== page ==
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Distracted Drivers Put Emergency Crews in Danger

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Distracted drivers are a major hazard for emergency crews trying to save lives; Distracted drivers are a major hazard for emergency crews trying to save lives;
RICHMOND, Va. (WRIC) - Paramedics and emergency workers are trained to run towards danger; now they're training to run away from one of the biggest dangers on the road: distracted drivers. Could you be putting these workers in danger?

Mini-van moms, distracted dads and texting teens: some of us are doing everything except paying attention to those trying to save lives.

ABC 8News anchor Amy Lacey rode along with the Richmond Ambulance Authority to uncover the growing problem.

"It's sometimes very frustrating and emotionally draining for us because we know how critical it is and other drivers don't," says Lt. Lo Menzies, an Assistant Field Operations Supervisor who has been a paramedic for 12 years.

During their time on the road Menzies and Lacey saw drivers texting at intersections, blaring loud music and talking on the phone. A bicyclist was weaving through traffic in front of the ambulance. Many people on the road were doing everything but listening to the siren.

"That's more and more common," Menzies says.

Across town, AAA Mid-Atlantic Spokesperson Martha Meade gets heated when we bring the issue to her.

"Every millisecond you're waiting for that ambulance to come to you and it can't come to you because someone's sending a text about being late for dinner," she describes a scenario that could happen when an ambulance is held back because of a distracted driver.

She adds that distracted driving has eclipsed drunk driving as the number one concern on the road in every recent poll, but the same people who worry about it admit they often multi-task because the wheel too.

Janet Brooking, Executive Director of Drive SMART Virginia is also aware of the problem distracted drivers have become for ambulances.

"As a society we don't seem to show the respect toward emergency vehicles that we have in the past," she says.

She adds that drivers these days have a lot of bad habits.

"They're eating.... they're drinking.... they're texting.... they're talking on the phone."

Because of everything happening on the road, the Richmond Ambulance Authority includes a lot of driving in its training. During a "road rally" exercise, recruits maneuver through the City where other drivers may be paying attention or not.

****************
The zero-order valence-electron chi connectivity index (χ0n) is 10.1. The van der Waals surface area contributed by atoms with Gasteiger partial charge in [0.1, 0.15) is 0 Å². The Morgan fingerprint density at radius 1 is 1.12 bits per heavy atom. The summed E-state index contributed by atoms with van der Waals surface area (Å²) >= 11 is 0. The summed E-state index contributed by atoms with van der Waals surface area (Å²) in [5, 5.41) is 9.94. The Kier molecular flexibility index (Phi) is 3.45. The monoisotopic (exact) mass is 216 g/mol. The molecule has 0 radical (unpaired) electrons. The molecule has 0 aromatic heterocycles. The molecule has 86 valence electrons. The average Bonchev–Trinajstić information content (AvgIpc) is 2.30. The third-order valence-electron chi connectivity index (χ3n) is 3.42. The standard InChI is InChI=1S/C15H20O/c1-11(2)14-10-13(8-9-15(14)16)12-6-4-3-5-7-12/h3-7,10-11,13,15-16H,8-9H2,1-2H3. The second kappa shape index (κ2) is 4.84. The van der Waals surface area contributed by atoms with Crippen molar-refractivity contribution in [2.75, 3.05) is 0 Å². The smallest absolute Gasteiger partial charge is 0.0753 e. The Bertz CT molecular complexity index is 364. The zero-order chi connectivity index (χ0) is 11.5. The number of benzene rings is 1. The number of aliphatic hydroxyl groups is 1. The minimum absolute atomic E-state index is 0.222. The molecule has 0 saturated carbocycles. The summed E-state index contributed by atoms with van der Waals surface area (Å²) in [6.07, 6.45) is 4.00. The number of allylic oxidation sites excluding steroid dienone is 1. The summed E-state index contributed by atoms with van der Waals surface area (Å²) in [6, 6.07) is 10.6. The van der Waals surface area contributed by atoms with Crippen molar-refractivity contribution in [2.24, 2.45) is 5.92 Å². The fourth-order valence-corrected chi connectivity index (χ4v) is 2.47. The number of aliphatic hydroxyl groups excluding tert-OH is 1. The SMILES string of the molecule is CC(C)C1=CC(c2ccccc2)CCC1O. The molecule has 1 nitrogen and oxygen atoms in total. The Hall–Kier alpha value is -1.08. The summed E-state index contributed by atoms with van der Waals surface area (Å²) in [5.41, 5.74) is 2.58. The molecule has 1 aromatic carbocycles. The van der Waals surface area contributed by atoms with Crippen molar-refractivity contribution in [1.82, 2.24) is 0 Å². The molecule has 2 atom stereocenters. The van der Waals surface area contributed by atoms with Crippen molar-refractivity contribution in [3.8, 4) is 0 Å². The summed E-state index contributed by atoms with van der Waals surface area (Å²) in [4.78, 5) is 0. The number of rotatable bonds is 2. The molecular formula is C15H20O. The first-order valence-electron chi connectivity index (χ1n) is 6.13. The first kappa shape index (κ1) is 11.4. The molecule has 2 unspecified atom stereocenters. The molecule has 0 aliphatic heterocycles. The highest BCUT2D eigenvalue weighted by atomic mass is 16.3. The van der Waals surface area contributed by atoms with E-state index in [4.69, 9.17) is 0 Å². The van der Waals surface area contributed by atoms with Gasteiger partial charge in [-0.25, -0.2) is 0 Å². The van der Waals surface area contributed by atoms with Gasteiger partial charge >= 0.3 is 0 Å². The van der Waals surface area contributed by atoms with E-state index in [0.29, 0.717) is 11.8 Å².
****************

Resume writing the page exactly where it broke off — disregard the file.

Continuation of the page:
"In an emergency situation, it's actually not our emergency, it's the patient's emergency. So we need to get there safely," explains Rob Lawrence, RAA Chief Operating Officer.

Senator George Barker of Alexandria who was instrumental in the passage of Virginia's texting while driving law says it's become a social issue. People are doing more all the time, especially in the car.

"Clearly we want to be fairly responsive on these types of issues," he says.

He knows that what it's doing to first-responders is critical.

"We do have a large coalition of people who are very passionate and committed to addressing distracted driving issues and we are going to be looking at other options there."

Realizing that distracted driving is a growing problem on city streets, the Richmond Ambulance Authority has taken its own safety to the next level. These days every ambulance is fitted with a black box that records every move in case there's an accident. Data from it was used to charge the driver of an SUV in an ambulance-involved crash at Belvidere and Broad in March 2010.

The RAA also knows drivers are tuning out visual and audio cues, so that's where something called a rumbler or howler comes in.

"Drivers who are unable to actually hear the frequency of the tones will feel the vibrations on the ground as the ambulance approaches," explains Menzies.

RAA crews say they're driving on the defense, but you need to do your part too. You just never know whose life is at risk.

"It could be a child in cardiac arrest, you don't know who's in the back of the ambulance. It could be a very sick patient someone that someone loves."

When you don't pull over for an ambulance or other emergency vehicle, you're also breaking Virginia's Right of Way law. It's considered reckless driving, and anyone convicted faces a minimum $250 fine.

Copyright 2014 by Young Broadcasting of Richmond

How often do you feel distracted while driving? Would you say that distracted drivers are a big problem on Central Virginia roadways? Leave a comment here or weigh in on Amy's Facebook page.
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